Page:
A few weeks ago, two very close friends asked us what we really wanted.  Was there somewhere we really wanted to go but couldn’t afford to?  Something that needed to be done around the house?

Adrienne and I talked about it.  She has never been to Hawaii and I really wanted to take her there.  But we were also practical.  The stairs leading to the back yard were in serious need of being replaced.  A few years ago I had replaced the three bottom stairs, but the whole structure was unsafe.  We decided that would be our first priority and Hawaii would come second.  Our friends sent out this letter:

“Hello friends,

The time has arrived for us to come to you with an ask on behalf of Jay and Adrienne – an ask for your financial support for their family’s needs and wants.

First, they have an opportunity to have their dilapidated back stairs rebuilt. A friend, David Granger- who owns Apex Construction, will donate most of the materials but will need to pay his crew to do the work.  We’ve already received an anonymous donation of $200, so the family now NEEDS $500 to complete this long overdue project and put their minds at ease.

Second, while Jay is still feeling well enough, he would love to see Kauai and would love to share this with Adrienne.  This is a wish – not the spectacular San Francisco turned into Gotham City for a recovering little boy wish- but a wish of a dying man to experience and share the beauty and wonder of a magical place with the woman he loves.  They’d love to visit Poipu and have found a place called Whaler’s Cove where they fantasize about staying.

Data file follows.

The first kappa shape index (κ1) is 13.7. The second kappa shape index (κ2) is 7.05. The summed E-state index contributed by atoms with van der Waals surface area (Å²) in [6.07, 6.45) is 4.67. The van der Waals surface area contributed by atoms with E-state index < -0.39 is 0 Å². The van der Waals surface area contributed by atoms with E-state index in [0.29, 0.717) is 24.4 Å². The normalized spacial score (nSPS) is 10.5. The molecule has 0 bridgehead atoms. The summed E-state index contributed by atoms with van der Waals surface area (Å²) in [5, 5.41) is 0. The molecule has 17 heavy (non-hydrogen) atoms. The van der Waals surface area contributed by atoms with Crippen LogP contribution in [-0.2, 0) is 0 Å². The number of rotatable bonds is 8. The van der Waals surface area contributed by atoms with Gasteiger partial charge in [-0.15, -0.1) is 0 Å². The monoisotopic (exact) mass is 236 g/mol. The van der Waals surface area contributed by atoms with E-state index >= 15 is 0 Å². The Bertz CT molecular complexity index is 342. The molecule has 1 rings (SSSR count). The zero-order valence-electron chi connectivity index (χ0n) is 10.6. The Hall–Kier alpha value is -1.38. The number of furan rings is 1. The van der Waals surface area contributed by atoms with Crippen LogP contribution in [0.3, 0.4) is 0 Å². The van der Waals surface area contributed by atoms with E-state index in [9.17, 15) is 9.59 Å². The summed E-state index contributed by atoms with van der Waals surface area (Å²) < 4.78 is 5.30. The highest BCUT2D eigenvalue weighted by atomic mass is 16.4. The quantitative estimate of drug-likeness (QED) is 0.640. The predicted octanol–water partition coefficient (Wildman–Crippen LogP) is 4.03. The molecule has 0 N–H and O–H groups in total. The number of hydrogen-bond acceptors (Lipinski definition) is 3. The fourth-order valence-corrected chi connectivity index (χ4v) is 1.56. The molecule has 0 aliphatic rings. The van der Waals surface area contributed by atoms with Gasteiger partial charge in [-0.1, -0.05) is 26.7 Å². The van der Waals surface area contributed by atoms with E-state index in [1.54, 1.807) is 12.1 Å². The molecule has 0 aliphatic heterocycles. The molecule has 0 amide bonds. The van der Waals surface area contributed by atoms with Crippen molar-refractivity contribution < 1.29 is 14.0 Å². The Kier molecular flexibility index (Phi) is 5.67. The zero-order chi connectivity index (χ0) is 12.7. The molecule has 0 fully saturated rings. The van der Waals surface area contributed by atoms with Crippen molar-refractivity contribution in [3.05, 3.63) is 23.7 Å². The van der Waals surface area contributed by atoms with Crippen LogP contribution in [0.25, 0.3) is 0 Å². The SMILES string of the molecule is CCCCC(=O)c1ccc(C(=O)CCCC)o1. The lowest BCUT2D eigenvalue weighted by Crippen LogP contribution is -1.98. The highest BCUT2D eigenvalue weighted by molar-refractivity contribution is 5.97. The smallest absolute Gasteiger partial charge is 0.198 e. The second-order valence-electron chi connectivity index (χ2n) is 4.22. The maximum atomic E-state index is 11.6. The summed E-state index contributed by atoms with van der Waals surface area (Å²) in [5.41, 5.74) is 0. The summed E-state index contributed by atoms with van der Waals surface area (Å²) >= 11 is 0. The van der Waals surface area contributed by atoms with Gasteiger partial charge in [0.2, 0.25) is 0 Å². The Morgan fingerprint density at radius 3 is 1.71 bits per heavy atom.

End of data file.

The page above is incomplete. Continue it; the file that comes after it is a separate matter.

As Adrienne has already shared in her most recent Muddy Feet Memoir post –  they don’t need a bucket list for the life they already treasure together. This is evident, but they do have these two things they need and want would accept your help at this time.

If you are so inclined and able, Jay and Adrienne would humbly and gratefully accept whatever you are able to donate.  Any money received will go first to rebuilding their stairs.  If any money is collected beyond $500, ideally it will be used toward a trip to Kauai. In the event a Kauai trip isn’t possible, please trust that any donations will be used wisely and lovingly.